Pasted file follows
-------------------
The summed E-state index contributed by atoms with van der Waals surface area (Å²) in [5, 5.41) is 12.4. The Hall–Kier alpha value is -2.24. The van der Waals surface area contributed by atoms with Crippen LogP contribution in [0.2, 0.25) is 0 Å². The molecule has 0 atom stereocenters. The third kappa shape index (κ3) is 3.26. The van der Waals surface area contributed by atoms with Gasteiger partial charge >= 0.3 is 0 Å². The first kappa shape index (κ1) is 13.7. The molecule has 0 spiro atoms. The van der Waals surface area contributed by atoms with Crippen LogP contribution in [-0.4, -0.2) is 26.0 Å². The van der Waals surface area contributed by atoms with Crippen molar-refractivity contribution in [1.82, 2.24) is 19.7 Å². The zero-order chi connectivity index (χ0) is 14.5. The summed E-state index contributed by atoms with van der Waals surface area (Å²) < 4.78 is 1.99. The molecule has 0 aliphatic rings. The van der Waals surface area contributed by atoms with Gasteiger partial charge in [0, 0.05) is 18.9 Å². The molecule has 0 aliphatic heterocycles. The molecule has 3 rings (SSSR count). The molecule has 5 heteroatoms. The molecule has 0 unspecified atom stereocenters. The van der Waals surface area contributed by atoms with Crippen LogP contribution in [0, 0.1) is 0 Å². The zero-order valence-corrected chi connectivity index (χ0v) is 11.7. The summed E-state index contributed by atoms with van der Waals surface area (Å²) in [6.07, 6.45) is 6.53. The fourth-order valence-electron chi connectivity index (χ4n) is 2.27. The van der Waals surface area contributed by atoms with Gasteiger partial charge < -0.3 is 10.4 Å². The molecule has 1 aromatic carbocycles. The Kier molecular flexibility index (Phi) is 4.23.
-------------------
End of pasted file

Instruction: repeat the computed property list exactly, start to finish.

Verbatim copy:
The summed E-state index contributed by atoms with van der Waals surface area (Å²) in [5, 5.41) is 12.4. The Hall–Kier alpha value is -2.24. The van der Waals surface area contributed by atoms with Crippen LogP contribution in [0.2, 0.25) is 0 Å². The molecule has 0 atom stereocenters. The third kappa shape index (κ3) is 3.26. The van der Waals surface area contributed by atoms with Gasteiger partial charge >= 0.3 is 0 Å². The first kappa shape index (κ1) is 13.7. The molecule has 0 spiro atoms. The van der Waals surface area contributed by atoms with Crippen LogP contribution in [-0.4, -0.2) is 26.0 Å². The van der Waals surface area contributed by atoms with Crippen molar-refractivity contribution in [1.82, 2.24) is 19.7 Å². The zero-order chi connectivity index (χ0) is 14.5. The summed E-state index contributed by atoms with van der Waals surface area (Å²) < 4.78 is 1.99. The molecule has 0 aliphatic rings. The van der Waals surface area contributed by atoms with Gasteiger partial charge in [0, 0.05) is 18.9 Å². The molecule has 0 aliphatic heterocycles. The molecule has 3 rings (SSSR count). The molecule has 5 heteroatoms. The molecule has 0 unspecified atom stereocenters. The van der Waals surface area contributed by atoms with Crippen LogP contribution in [0, 0.1) is 0 Å². The zero-order valence-corrected chi connectivity index (χ0v) is 11.7. The summed E-state index contributed by atoms with van der Waals surface area (Å²) in [6.07, 6.45) is 6.53. The fourth-order valence-electron chi connectivity index (χ4n) is 2.27. The van der Waals surface area contributed by atoms with Gasteiger partial charge < -0.3 is 10.4 Å². The molecule has 1 aromatic carbocycles. The Kier molecular flexibility index (Phi) is 4.23.